Some basketball players will choose to attend a school with no competitive advantages.
Some will go to a school where they are expected to play an inferior sport and can expect to be on the bench for a significant portion of the season.
Others will choose a school whose sports programs are ranked highly on a variety of other metrics and expect to play at least one full season in that school’s sports program.
The numbers can be staggering.
For example, at least 3.3% of basketball players have chosen a team from a school which has no football program, according to a study from the College Football Study Group.
At least 1 in 4 baseball players has chosen a school from which they would not play.
More than 4% of college football players have opted to play in a team whose sports program was ranked in the top 50% of teams nationally, and 3.6% have played in a program which was ranked 50th or below.
As a result, about 1 in 5 collegiate basketball players has played for a program with no sports advantage.
What does this mean for you?
There is an inherent advantage to attending a school in which you are expected not to play, and this is particularly true for college basketball.
This advantage is usually not compensated in a big way by the opportunity cost of playing for a team with no football or basketball advantage.
However, this does not mean that basketball recruits should simply sit on their hands.
The benefits of a team which has a good sports advantage are well-documented.
When a player goes to a team where they can’t play football or play basketball, the chances of a player being drafted are reduced.
This has a cascading effect on the prospect pool and will impact the amount of time that a player is drafted.
For example a player who plays for a top-25 team in basketball could potentially be drafted by a team that has an inferior program and may not have the same depth at the position.
Furthermore, there are other benefits to attending such a team.
A player who goes to a school which is ranked among the top 20 teams in baseball could potentially be picked by a team in which the average age of the team is below the national average and has a better shot at a high draft pick.
Similarly, a player who attends a school ranked among the top 20 in baseball may potentially be selected by a team that has a greater chance of winning a championship.
In addition, the player may have a better chance of playing in a school like Arizona State or Kentucky which are generally considered to be better teams.
These advantages do not only benefit basketball players, however.
Many of the same advantages that apply to basketball can also apply to football.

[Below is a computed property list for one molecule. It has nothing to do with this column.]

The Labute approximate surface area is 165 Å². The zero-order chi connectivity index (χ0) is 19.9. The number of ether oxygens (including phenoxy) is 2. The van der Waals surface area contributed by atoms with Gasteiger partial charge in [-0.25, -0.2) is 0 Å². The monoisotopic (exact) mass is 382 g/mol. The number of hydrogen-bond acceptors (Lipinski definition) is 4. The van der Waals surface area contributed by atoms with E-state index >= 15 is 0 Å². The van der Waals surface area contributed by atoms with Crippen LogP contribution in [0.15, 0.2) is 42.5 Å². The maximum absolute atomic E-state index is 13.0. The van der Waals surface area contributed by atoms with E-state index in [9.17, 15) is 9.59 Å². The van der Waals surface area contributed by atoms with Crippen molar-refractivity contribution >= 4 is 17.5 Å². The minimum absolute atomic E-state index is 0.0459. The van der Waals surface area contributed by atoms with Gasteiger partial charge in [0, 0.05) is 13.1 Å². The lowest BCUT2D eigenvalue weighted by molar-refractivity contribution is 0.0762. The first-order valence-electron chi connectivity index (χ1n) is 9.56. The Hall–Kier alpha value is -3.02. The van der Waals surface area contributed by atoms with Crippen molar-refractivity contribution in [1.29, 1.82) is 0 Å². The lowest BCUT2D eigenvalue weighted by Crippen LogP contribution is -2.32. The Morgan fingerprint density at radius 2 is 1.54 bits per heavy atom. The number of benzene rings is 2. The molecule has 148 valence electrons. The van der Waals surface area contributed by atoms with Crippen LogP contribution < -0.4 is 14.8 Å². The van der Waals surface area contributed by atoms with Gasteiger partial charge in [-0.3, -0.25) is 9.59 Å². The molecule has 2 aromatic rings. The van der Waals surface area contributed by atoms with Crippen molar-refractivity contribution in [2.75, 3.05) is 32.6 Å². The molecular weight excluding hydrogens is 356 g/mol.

There are numerous benefits to playing for an inferior football team.
These benefits include: The prospect pool for football players is generally less talented.
Not only do most players not have an advantage at a college level, but they often lack the experience necessary to compete at the highest level of the sport.
Even with this disadvantage, some players are able to play a full season of football in college, and many of these players will be able to produce in the NFL.
While this is true for most college basketball players (and even some college football athletes), some players will not have that advantage.
The number of teams which are ranked in both men’s and women’s AP poll was at an all-time high in 2018.
According to the College Basketball Study Group, there were 11 major conferences (including major conference AAC, ACC, Big Ten, Big 12, Mountain West, Pac-12, SEC, WAC, WCC, and WCCA) with a combined total of 13.3 players.
Of these 13 major conference AAs, 11 were in the NCAA.
Sixteen of the major Conference AIs ranked in the AP Top 25, and 11 ranked among the Top 20.
While at times these conferences were the highest-ranked teams in the country, there is no denying that the conferences were also the teams that had the most quality college basketball recruits in the last few years.
Additionally, it is clear that the recruiting powerhouses in the conference are not just on the court, they are also in the recruiting pipeline.
Players are receiving offers from all over the country as well as from other major powerhouses.
It is also clear that major college basketball recruiters are more concerned with their top prospects in the college program than the overall quality of the program.
Therefore, if a player wants to attend an admission-only school that is